In that speech, delivered months before the ‘barbaric’ war against Korea, as she called it, Jones proposed that ‘a fundamental condition for rallying the masses of American women into the peace camp is to free them from the influence of the agents of imperialism’ by linking them with the new phenomenon of a global anti-imperialist women’s movement spanning 80 countries. This would ‘inspire the growing struggles of American women and heighten their consciousness of the need for militant united-front campaigns around the burning demands of the day.’ Thus, the prosecution could not read it aloud because
it urges American mothers, Negro women and white, to emulate the peace struggles of their anti-fascist sisters in Latin America, in the new European democracies, in the Soviet Union, in Asia and Africa to end the bestial Korean war … to reject the militarist threat to embroil us in a war with China, so that their children should not suffer the fate of the Korean babies murdered by napalm bombs of B-29s, or the fate of Hiroshima.
How terrifyingly presciently Jones’s words resonate with us here today, 70 years on. We face ongoing imperialist aggression against the Korean people and their struggle for peace, national liberation and reunification, the ramping up of US militarism as they prepare for a war against China, and the accompanying ‘Red Scare’ to produce consent, silence dissent and inhibit solidarity efforts.
The US is a … Pacific power?
The US’s ‘Pivot to Asia’ dates at least back to 1898 when they waged a war against and occupied the Philippine Republic, but its current iteration emerged in November 2011, when then-President Barack Obama told the Australian Parliament ‘The United States is a Pacific power, and we are here to stay.’ That month, his Secretary of State, Hillary Clinton, published an article in Foreign Policy (the unofficial organ of the US State Department) articulating the US’s new line, that first and foremost entailed ‘a substantially increased investment – diplomatic, economic, strategic and otherwise – in the Asia-Pacific region.’
We all know what Clinton meant by ‘otherwise,’ as did the Chinese people, government and governing Party. For some context, recall that this came out one month earlier Clinton erupted in joy during a CBS interview after hearing of African revolutionary Muammar Gaddafi’s brutal assassination by reactionary forces (whose campaign was based on disproven propaganda and racism against migrant workers from the southern part of the continent). ‘We came, we saw, he died,’ she said laughingly after destroying an independent African nation and its widely popular government.
As the US was waging dozens of wars, occupations, covert military operations and more, China followed the CCP’s line of a ‘peaceful rise.’ They did so as long as they could, and when it was clear the US wasn’t stopping, both China and Russia finally stood up to the US.
Especially since the election of Xi Jinping to the position of General Secretary of the CCP, China has made a sharp shift to the left and now, after decades, finally offers an alternative pole for the world order so the people of the world can finally be freed from the colonial rule of the US through military occupations and other mechanisms like the International Monetary Fund and World Bank. This is why the Belt and Road initiative is critical to formerly colonised states, and why it is falsely labelled ‘colonialist’ by ruling-class figures from Steve Bannon to Clinton.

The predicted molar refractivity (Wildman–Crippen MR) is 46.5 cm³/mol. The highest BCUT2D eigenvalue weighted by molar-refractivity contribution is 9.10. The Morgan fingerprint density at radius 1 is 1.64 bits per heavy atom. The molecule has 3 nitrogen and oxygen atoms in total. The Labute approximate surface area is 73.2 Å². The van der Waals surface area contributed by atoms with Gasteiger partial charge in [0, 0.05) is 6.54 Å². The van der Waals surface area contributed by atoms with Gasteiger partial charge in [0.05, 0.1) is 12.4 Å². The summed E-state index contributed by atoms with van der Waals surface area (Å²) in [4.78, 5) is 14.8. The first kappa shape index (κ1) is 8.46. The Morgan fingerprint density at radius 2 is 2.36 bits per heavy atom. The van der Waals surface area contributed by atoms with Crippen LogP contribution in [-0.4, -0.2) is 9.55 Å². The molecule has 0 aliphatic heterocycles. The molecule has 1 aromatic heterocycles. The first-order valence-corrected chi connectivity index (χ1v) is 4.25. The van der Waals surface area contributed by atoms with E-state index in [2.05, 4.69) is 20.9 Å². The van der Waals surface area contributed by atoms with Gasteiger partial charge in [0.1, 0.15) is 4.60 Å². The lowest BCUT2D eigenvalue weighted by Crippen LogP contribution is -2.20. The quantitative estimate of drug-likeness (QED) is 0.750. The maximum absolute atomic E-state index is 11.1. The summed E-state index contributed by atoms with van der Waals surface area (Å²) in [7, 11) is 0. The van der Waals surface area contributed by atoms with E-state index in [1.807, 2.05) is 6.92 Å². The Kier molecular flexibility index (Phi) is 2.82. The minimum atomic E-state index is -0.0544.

What would you do then? Do it now! Resisting intimidation is the path to victory
Rubio ended his letter to the DOJ by proclaiming: ‘The CCP is our greatest adversary, and we cannot allow it to abuse our open system to promote its malign influence any longer.’ The threat of war is not rhetoric. The Department of Defence’s new military doctrine is explicitly guided by ‘Great Power Rivalry, a euphemism for an all-out war to recolonise and redivide China.
As US imperialist occupations expand, as they continue conducting military exercises in the South China Sea, China remains remarkably restrained. Can you imagine what the US would do if, say, China sent nuclear-armed submarines to the shores of California, patrolled the Atlantic waters off the coast of New York City, or stationed military bases throughout Mexico and Canada?
It is irrelevant wherever one stands on China, its political system, or any issue or policy. In terms of internationalist solidarity, the least that educators in the imperialist core can do is restrain our government. Even if one of your colleagues supports US imperialism, however, they will hopefully at least stand against attempts to intimidate and silence opposition and free speech. As the petition against the New McCarthyism states:
This attack isn’t only on the left but against everyone who exercises their free speech and democratic rights. We must firmly resist this racist, anti-communist witch hunt and remain committed to building an international peace movement. In the face of adversity, we say NO to xenophobic witch hunts and YES to peace.
Read, sign and share the petition now. Don’t be intimidated. The heroic freedom fighters we teach and write about, the ones we admire, never gave in despite their extraordinary oppression and unthinkable suffering.
For those of us committed to ending white supremacy, capitalism, imperialism, or at the very least, to protecting the freedom of speech and dissent, one small thing to do now is to talk with everyone about it, to sign this petition and affirm that you won’t be silenced or intimidated. Let’s follow the words and deeds of Jones, not Marco Rubio.
Our enemies aren’t in Russia or China, North Korea or Cuba. They are right here in the US, from the Pentagon and Wall Street to the cops who routinely murder and harass the exploited and oppressed. What the police do here, the US military does across the globe. Together, we can defeat them.